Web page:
Shiloh (novel)

Shiloh (Novel)

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Shiloh (novel)

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Shiloh is a Newbery Medal-winning children's novel by Phyllis Reynolds Naylor published in 1991. The 65th book by Naylor, it is the first in a trilogy about a young boy and the title character, an abused dog. Naylor decided to write Shiloh after an emotionally taxing experience in West Virgina when she encountered an abused dog.

Narrator and protagonist Marty Preston lives in the hills of Friendly, West Virginia. After finding an abused beagle owned by his brutal neighbor Judd Travers, Marty defies his society's standards of not meddling with each others' business. Marty resolves to steal and hide the dog, naming him Shiloh and fabricating a web of lies to keep his secret. After his theft is discovered, Marty discovers Judd shooting a deer out of season and blackmails him into selling Shiloh to him. Because he lacks the money to buy Shiloh, Marty resolutely works for Judd doing numerous chores.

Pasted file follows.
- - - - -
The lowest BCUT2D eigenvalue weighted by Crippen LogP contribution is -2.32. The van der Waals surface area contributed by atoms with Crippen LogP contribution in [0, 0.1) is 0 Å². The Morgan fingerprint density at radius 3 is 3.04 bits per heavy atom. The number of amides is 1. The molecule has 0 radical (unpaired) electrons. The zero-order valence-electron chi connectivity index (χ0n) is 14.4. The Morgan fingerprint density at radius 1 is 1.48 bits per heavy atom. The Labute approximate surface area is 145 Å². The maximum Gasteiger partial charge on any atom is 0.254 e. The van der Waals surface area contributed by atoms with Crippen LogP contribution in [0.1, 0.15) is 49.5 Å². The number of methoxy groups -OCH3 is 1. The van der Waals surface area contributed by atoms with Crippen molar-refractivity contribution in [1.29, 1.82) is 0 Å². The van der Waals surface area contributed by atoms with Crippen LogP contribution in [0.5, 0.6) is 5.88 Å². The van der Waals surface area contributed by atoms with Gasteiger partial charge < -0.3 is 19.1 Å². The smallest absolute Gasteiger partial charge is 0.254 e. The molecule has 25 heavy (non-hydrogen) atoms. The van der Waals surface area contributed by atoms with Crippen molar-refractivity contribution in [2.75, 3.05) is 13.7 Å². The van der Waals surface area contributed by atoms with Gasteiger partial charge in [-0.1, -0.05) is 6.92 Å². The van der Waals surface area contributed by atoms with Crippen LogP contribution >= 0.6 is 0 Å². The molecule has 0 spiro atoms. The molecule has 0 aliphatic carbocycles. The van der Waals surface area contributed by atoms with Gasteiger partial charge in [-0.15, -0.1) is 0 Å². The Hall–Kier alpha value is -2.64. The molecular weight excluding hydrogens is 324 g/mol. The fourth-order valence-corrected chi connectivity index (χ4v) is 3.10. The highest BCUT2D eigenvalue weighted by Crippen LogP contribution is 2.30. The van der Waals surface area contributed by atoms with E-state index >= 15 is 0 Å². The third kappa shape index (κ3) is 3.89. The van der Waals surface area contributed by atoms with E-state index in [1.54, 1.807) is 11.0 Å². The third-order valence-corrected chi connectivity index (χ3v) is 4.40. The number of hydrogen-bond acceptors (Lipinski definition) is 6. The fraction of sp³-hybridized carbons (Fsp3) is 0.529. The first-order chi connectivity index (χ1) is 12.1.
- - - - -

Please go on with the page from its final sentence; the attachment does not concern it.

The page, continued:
Primarily a Bildungsroman and adventure novel, the novel depicts the emotional tribulations and maturing of an 11-year-old boy. According to scholars, the novel's main themes are ethics, consequentialism, religion and morality, and animal–human relationships. Marty learns that morality is confounding and must choose between two unpalatable choices: rescuing the abused Shiloh through stealing and lying and allowing Judd to keep abusing Shiloh.

Reviewers generally gave positive reviews of the book and were impressed by the novel's suspense and the vernacular language. In addition to the...
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